48 Hours in Cork: The “Real Capital” of Ireland
So I found myself with a few days off last week, and before we realised what was happening, we were on the bus to Cork, the “real capital” of Ireland.
We arrived in the evening. Excited, tired, but very hungry.
We had booked into a 14 bed dormitory in Sheila’s Tourist Hostel. I would recommend this place if you’re trying to save money whilst in Cork. It’s right in the city centre, and it’s absolutely huge in there. They have all kinds of rooms ranging from 7 bunk beds per room to private rooms for 2. There’s a common room, dining room, massive kitchen, and bathrooms everywhere. What more could you want? (Well, for €16 a night!)
After we’d claimed out bunks (by ruffling up the duvets), we headed out on a food mission and came across a good place only 5 minutes down the road. Lennox’s Fish and Chips on MacCurtain Street. There’s seating inside, nothing fancy but it does the job. The portions were a decent size too and the staff were friendly.
This is a nice place – a lake with a park around it. Ducks, swans, geese (with their ickle baby goslings!) everywhere, eels and terrapins, although I think they’re hidden amongst the trees in the middle so we can’t find them.
I feel I should mention that terrapins are not native to Ireland, in case anybody was confused! People bought them as pets during the Teenage Mutant Ninja Turtles craze in the early 90’s. The owners didn’t realize that they would grow a lot bigger and then when they did they would take them down to The Lough and set them free there. Some of the terrapins survived and are living there to this day.
The very heart of Cork:
Patrick’s Street and Grand Parade have gotten a make-over in recent years, mainly as Cork was selected as the European City of Culture in 2005. It has a very modern vibe, with the latest stores, restaurants, bars and coffee shops. Especially coffee shops! If you can’t find one you like on these main streets, take a turn into a side street, such as French Church Street, and have a nosey down there.
There is also the English Market which sells mostly meat, fruit and veg, but there are plenty of boutiques, second-hand shops and obscure little knick-knack shops aswell.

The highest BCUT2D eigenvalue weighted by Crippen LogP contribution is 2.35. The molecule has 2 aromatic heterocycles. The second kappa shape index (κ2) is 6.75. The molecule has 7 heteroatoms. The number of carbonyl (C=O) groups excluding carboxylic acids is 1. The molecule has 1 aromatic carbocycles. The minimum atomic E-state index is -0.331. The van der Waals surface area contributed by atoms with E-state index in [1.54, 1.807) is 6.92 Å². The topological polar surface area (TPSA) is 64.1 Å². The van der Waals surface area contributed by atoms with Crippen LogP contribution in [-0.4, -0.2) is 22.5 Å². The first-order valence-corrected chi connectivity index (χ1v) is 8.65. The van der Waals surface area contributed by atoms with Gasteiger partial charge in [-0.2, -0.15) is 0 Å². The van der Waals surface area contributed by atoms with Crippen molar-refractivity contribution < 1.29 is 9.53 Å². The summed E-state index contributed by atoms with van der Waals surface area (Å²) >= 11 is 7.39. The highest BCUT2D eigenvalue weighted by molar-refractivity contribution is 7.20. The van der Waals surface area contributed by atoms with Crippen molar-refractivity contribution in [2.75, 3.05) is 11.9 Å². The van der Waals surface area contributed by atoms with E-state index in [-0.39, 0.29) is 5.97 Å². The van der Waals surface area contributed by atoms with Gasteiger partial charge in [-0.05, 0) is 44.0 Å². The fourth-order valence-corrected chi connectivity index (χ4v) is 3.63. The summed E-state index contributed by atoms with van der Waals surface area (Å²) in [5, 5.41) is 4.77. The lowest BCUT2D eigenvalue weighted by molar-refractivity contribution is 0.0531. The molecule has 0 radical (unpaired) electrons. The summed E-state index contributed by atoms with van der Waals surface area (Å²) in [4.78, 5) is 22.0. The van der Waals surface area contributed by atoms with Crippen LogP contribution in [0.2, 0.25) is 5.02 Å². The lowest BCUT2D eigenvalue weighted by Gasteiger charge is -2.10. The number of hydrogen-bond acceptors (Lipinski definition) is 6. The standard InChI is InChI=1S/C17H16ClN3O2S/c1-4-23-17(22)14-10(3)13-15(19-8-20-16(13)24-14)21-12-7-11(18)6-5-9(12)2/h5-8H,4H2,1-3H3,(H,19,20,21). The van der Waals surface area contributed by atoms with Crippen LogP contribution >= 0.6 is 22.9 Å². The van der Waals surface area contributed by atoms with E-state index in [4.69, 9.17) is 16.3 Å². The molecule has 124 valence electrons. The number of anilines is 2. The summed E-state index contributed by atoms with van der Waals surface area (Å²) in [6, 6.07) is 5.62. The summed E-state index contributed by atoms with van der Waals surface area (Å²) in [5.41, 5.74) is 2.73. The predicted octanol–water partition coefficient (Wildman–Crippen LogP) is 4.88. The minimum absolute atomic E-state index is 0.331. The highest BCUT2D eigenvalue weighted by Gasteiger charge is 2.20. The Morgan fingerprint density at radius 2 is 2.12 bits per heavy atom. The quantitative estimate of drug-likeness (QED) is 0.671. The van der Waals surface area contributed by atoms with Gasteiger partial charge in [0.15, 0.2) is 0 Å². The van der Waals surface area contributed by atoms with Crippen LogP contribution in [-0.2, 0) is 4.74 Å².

Bishop Lucey Park:
This park is on Grand Parade. It’s not a big park, but it’s nice to stop in with one of those takeaway coffees we got earlier. There’s a lot of benches, a fountain. I’ve been told that at Christmas it’s really nice because they have a Christmas market (which is a huuuge weakness of mine!), so I might have to come here again!
St. Fin Barre’s Cathedral:
Make sure you go to this one! I didn’t go inside but it costs €5 so it’s up to you, but outside is lovely enough. It’s a really beautiful church, it has carvings, gargoyles, wise virgins (you’ll have to go to find out, haha) and more. I must have taken at least 30 photos of it. There is a small graveyard beside it and a nice pathway with trees and it’s so nice on a sunny day.
Shandon is an area just over the River Lee but I promise it’s walking distance from the centre. In this historic quarter of the city are the Shandon Bells and the Cathedral of St. Mary and St. Anne. I’m not going to lie, there are a couple of steepish hills here, but it’s really sweet and a nice change from the main streets of Cork the day before.
Shandon Bells & St. Mary’s Church:
You can go to the top of the clock tower here and have panoramic views of Cork city (€5). The bells of St. Mary’s Church were made famous from the song “The Bells of Shandon” by Rev. Francis Mahony.
Cathedral of St. Mary and St. Anne:
This was the first cathedral built in Cork (1808). When Bishop Francis Moylan returned from his work in mainland Europe, he was shocked to find there weren’t any churches and that the people of Cork were having mass in specially chosen houses.
Inside this (free!) church is a relic of Bishop Thaddaeus McCarthy which you can see down by the altar. There are other relics in churches around Cork, such as Cobh and Youghal.
This church keeps many memories within its walls – whether it be marriages of the local people, the ordinations of bishops and priests alike, or the funerals of Irish freedom fighters.
There is, of course, lots more than this to see in Cork, such as the University, and then outside of Cork (Cobh, Fota Wildlife Park), but if you’re not staying long for whatever reason, these are the places you should aim to see!